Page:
Tuesday, February 3, 2015

Learning about serial dogmatism after a random walk in a bookshop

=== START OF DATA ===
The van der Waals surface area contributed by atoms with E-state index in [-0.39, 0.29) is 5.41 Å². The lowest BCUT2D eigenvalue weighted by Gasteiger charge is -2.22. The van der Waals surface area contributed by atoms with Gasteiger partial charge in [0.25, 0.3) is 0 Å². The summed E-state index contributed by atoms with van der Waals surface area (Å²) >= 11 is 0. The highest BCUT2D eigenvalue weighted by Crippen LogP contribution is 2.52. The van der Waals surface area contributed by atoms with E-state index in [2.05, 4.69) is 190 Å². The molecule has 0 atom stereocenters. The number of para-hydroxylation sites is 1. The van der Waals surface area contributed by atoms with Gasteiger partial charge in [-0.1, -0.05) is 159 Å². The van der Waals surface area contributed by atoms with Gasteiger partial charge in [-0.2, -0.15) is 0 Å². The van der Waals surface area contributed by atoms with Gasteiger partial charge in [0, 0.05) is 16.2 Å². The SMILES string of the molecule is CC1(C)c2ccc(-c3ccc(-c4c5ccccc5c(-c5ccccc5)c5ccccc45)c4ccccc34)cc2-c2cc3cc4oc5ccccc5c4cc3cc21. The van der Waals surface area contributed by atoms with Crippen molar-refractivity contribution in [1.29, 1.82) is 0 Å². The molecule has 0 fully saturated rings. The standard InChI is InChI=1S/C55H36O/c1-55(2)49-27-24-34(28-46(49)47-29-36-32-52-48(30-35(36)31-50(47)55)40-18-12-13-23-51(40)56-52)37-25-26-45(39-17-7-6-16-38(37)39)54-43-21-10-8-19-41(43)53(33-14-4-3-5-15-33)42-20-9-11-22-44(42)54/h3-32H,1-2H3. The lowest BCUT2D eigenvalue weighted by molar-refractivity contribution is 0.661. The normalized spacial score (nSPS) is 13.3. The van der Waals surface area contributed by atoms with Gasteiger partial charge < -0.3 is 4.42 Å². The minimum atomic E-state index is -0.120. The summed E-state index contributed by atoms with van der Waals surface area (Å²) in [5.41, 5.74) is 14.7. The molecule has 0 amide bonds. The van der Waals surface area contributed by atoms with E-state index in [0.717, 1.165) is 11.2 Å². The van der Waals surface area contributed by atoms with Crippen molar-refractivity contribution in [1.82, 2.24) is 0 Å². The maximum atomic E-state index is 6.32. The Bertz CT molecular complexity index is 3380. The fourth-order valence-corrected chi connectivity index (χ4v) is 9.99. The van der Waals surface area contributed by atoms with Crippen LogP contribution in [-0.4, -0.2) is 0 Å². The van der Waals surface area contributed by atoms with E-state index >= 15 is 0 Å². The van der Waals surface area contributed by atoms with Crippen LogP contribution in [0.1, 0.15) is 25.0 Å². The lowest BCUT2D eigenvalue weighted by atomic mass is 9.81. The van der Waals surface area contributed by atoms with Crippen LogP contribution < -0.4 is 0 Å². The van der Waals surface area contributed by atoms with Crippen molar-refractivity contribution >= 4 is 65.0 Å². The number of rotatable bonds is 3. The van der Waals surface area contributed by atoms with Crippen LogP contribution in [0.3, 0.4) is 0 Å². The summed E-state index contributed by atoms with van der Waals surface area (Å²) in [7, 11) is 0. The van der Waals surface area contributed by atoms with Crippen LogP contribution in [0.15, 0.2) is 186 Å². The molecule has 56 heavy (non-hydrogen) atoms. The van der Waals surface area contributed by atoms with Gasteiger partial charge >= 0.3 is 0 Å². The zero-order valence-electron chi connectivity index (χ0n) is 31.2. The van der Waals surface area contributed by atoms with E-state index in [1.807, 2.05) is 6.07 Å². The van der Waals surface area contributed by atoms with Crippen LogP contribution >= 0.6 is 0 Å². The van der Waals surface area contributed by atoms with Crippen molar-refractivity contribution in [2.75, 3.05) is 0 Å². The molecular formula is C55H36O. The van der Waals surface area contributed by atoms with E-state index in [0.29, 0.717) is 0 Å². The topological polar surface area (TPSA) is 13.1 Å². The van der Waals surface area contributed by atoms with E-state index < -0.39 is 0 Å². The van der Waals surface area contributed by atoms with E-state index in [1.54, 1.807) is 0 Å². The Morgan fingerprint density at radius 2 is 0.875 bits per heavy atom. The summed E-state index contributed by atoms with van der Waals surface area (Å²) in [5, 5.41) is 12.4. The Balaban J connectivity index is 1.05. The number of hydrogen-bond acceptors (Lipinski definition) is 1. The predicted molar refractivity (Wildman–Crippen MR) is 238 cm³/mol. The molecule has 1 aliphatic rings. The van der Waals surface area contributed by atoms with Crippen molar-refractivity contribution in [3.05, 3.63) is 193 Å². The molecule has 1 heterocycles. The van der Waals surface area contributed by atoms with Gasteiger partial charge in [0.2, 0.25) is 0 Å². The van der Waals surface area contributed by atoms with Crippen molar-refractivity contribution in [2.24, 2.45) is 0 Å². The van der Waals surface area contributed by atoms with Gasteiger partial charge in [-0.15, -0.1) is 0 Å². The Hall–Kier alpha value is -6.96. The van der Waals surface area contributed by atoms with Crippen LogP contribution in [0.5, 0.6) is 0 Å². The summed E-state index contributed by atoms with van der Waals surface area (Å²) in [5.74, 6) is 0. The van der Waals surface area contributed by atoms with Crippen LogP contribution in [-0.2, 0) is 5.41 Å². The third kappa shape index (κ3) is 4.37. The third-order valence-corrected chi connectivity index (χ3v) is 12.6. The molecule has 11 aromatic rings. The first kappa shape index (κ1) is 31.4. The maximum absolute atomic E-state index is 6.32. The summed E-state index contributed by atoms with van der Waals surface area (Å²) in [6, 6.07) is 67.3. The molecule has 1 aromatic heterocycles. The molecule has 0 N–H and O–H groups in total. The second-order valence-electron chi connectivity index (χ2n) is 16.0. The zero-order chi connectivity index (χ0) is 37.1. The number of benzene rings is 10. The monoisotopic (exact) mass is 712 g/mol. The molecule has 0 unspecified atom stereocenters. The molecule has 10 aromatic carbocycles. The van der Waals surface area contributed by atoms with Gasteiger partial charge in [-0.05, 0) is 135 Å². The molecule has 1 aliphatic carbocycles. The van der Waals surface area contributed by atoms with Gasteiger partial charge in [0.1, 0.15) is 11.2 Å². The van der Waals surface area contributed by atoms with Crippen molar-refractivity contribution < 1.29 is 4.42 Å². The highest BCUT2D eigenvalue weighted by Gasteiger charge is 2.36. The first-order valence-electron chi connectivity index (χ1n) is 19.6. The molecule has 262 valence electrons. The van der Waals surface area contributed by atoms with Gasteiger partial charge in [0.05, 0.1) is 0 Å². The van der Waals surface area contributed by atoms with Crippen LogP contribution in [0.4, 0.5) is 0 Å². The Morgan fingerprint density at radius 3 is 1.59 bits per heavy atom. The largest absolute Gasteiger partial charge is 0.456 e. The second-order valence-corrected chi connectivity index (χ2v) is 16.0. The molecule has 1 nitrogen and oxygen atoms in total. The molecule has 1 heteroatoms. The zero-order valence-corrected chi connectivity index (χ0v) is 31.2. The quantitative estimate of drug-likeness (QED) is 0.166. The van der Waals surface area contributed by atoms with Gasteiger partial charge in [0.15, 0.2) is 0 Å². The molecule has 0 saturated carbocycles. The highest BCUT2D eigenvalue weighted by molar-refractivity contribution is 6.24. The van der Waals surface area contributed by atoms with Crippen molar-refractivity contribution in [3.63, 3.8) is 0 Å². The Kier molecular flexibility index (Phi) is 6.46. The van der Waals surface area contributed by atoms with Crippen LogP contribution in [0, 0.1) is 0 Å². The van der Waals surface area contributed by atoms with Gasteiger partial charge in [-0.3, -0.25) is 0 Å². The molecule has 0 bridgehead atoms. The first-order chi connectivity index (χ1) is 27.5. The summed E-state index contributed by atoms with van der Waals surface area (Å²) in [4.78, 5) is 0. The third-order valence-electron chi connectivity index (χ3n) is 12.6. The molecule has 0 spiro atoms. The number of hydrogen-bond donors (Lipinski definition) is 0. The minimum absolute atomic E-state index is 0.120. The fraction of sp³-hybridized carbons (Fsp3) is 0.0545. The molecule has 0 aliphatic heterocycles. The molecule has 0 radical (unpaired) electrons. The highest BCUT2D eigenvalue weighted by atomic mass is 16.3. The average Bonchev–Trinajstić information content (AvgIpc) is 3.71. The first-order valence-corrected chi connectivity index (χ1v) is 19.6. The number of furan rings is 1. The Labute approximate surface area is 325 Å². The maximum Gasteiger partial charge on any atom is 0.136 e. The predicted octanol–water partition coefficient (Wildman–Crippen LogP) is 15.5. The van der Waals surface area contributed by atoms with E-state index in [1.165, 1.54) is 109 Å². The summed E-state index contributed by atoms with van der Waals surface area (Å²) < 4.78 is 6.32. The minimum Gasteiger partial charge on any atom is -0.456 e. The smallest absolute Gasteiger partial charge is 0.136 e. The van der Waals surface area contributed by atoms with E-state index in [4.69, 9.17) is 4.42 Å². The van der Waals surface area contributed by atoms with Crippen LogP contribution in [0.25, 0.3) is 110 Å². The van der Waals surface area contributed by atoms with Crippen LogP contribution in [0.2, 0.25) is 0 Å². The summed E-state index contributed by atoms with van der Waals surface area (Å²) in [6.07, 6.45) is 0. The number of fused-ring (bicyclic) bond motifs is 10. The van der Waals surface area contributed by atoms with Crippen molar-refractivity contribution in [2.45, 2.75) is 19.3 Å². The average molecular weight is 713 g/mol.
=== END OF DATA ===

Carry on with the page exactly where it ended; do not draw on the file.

Last Saturday I showed a bookshop in Barcelona to a friend of mine that was visiting from Madrid. We looked at sections that I do not usually visit when I come in on my own in a rush, such as the science section. And prompted by him, I bought a book called “The Bonobo and the Atheist”, by Frans de Waal. After reading it in the last few days (OK, skipping the occasional paragraph) I have the feeling of wondering how could I have missed this. Amazon should have known better. The book explains how animals such as the bonobo (a friendlier, happier and more feminist cousin of the chimpanzee) are able to feel empathy, emotions and morality that are very similar to the ones experienced by humans. The autor links this to an explanation of how religion evolved as an elaboration of bottom-up morality. Although not a believer, de Waal criticizes the dogmatic atheists (people like Hitchens and Dawkins which I have to confess I enjoyed reading in the past) for not appreciating that it is going to be difficult to replace religions. He claims that some intellectuals replace dogmatisms of the past with dogmatisms of the present, making a real conversation difficult. The concept of serial dogmatism that he uses could be easily applied to other fields. The book challenges beliefs I had as an amateur follower of debates about the comparison between non-human animals and us, such as our similarity with social insects. The book argues that although social insects are capable of sophisticated cooperation, they lack the emotions and feelings that make morality and empathy possible in mammals.

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